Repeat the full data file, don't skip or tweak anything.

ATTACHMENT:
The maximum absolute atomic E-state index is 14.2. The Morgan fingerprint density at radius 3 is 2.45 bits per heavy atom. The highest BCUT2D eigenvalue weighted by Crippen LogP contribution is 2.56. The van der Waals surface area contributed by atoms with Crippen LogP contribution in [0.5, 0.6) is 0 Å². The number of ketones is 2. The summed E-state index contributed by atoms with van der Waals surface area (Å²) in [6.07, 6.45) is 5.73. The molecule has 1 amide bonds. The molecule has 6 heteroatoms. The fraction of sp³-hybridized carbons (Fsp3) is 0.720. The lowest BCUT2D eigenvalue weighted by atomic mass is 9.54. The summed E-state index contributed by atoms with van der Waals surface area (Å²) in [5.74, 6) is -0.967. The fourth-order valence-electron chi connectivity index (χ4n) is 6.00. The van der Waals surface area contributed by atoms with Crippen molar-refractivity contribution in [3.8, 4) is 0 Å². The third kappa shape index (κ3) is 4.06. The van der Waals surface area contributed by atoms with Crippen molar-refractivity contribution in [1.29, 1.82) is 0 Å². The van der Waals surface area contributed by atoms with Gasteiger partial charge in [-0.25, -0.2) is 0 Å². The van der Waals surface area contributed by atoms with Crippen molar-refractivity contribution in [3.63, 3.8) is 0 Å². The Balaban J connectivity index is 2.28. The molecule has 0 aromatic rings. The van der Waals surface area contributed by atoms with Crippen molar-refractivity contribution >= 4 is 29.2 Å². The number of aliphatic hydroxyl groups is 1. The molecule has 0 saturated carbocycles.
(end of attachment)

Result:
The maximum absolute atomic E-state index is 14.2. The Morgan fingerprint density at radius 3 is 2.45 bits per heavy atom. The highest BCUT2D eigenvalue weighted by Crippen LogP contribution is 2.56. The van der Waals surface area contributed by atoms with Crippen LogP contribution in [0.5, 0.6) is 0 Å². The number of ketones is 2. The summed E-state index contributed by atoms with van der Waals surface area (Å²) in [6.07, 6.45) is 5.73. The molecule has 1 amide bonds. The molecule has 6 heteroatoms. The fraction of sp³-hybridized carbons (Fsp3) is 0.720. The lowest BCUT2D eigenvalue weighted by atomic mass is 9.54. The summed E-state index contributed by atoms with van der Waals surface area (Å²) in [5.74, 6) is -0.967. The fourth-order valence-electron chi connectivity index (χ4n) is 6.00. The van der Waals surface area contributed by atoms with Crippen molar-refractivity contribution in [3.8, 4) is 0 Å². The third kappa shape index (κ3) is 4.06. The van der Waals surface area contributed by atoms with Crippen molar-refractivity contribution in [1.29, 1.82) is 0 Å². The van der Waals surface area contributed by atoms with Gasteiger partial charge in [-0.25, -0.2) is 0 Å². The van der Waals surface area contributed by atoms with Crippen molar-refractivity contribution in [3.63, 3.8) is 0 Å². The Balaban J connectivity index is 2.28. The molecule has 0 aromatic rings. The van der Waals surface area contributed by atoms with Crippen molar-refractivity contribution >= 4 is 29.2 Å². The number of aliphatic hydroxyl groups is 1. The molecule has 0 saturated carbocycles.